York University has produced the current directors and CEOs of almost all the major banks in Canada (Bank of Nova Scotia, TD Bank, Bank of Montreal), the largest and most prominent media networks in Canada (CTV Television Network, Rogers Communications, Canadian Broadcasting Corporation), and numerous judges, diplomats, and senior politicians including the current Chief Justice of the Federal Court of Appeal of Canada, the Minister of Finance of Canada, the Attorney General of Ontario, the President of the Privy Council of Canada and the Canadian Ambassador to the United Nations. Astronaut Steve MacLean was educated at York University in the physics department and later taught there before going to work at NASA.

View from Vari Hall

York's approximately 2,450 full-time faculty and academic librarians are represented by the York University Faculty Association.[13] Contract faculty, teaching assistants, and graduate assistants are represented by CUPE Local 3903.[14]

Admissions

York has become one of Canada's most popular universities over the last decade. In 2009, there were over 40,000 students that applied for less than 9,000 spaces in the class of 2009/10 intake, almost all with an average above 80 percent or a 3.4 GPA. [15] This has made York one of the most selective universities in Canada.

Faculties

York University has eleven faculties. Several of these faculties' programs overlap. The Faculties of Arts (which merged with the Atkinson Faculty of Liberal and Professional Studies to form the Faculty of Liberal Arts and Professional Studies in July 2009), Science and Engineering, Liberal and Professional Studies (Atkinson), and Glendon College, for instance, each house separate mathematics departments, although some of these are being merged; the Schulich School of Business offers undergraduate and graduate International Business Administration programmes. The Schulich School of Business offers undergraduates with the option of pursuing a BBA or iBBA program with a component of mandatory exchange. Also, the Atkinson, Glendon, and Schulich units are offering or are in the processing of preparing to offer degrees in public policy and administration. The University administration has, however, taken steps in some cases to unify departments in separate faculties, in part to support York's efforts to brand itself as a university focused on interdisciplinarity. For example, the Faculty of Health, opened on 1 July 2006, houses the School of Health Policy and Management, School of Kinesiology and Health Science, School of Nursing, and the Department of Psychology.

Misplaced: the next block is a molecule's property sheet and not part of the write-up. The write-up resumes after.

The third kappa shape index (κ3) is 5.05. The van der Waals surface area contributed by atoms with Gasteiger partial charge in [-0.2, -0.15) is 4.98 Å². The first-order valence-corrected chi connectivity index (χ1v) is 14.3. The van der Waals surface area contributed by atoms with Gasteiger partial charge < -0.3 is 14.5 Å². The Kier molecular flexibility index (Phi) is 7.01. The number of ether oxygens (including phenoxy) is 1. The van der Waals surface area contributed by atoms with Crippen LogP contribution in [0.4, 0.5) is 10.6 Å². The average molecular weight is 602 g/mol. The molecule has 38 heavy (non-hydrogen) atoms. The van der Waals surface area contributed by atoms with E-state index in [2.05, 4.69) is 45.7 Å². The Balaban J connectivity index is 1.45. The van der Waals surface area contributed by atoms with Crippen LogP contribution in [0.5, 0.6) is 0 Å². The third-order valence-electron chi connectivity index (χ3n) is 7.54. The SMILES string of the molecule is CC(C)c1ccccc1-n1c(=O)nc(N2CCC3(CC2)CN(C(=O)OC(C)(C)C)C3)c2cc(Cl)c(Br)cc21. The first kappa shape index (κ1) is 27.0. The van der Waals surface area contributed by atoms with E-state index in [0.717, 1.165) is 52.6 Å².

The Osgoode Hall Law School moved from a downtown location to the York campus in 1969 following the requirement that every law school affiliate with a university. The law school has several flexible degrees available including the Osgoode-NYU JD/LLB degree in conjunction with New York University School of Law. Osgoode Hall Law School of York University has been ranked the top law school in Canada in Canadian Lawyer magazine’s 2008 Law School Survey.

York University offers the first and largest graphic design programme in Ontario (Bachelor of Design Honours degree).[16] It is a four-year university degree delivered jointly by the two educational institutions of design in Canada, York University and Sheridan College.

York University's Faculty of Graduate Studies offers graduate degrees in a variety of disciplines, and there are several joint graduate programmes with the University of Toronto and Ryerson University. It is the second largest graduate school in the Province of Ontario.

The Ph.D. program at York in Social and Political Thought[17] consistently ranks as one of Canada's best PhD programmes as reflected by the number of times York U students in this program have won the award for best PhD thesis in Canada. The School of Women's Studies at York University[18] offers a large array of courses in the field, some of which are offered in French. The Canadian Centre for Germanic and European Studies[19] is co-housed at York University and Université de Montréal. The Centre is funded by the German Academic Exchange Service.

View of Vari Hall from Harry W. Arthurs Common

Research centres and institutes

  • Canadian Centre for German and European Studies
  • Centre for Atmospheric Chemistry
  • Centre for Feminist Research
  • Centre for International and Security Studies
  • Centre for Jewish Studies
  • Centre for Practical Ethics
  • Centre for Public Law and Public Policy
  • Centre for Refugee Studies
  • Centre for Research in Earth and Atmospheric Science
  • Centre for Research in Mass Spectrometry
  • Centre for Research on Latin America and the Caribbean
  • Centre for Research on Work and Society
  • Institute for Research and Innovation in Sustainability
  • Institute for Research on Learning Technologies
  • York Institute for Social Research
  • The Jack and Mae Nathanson Centre for the Study of Organized Crime and Corruption
  • LaMarsh Centre for Research on Violence and Conflict Resolution
  • Robarts Centre for Canadian Studies
  • York Centre for Asian Research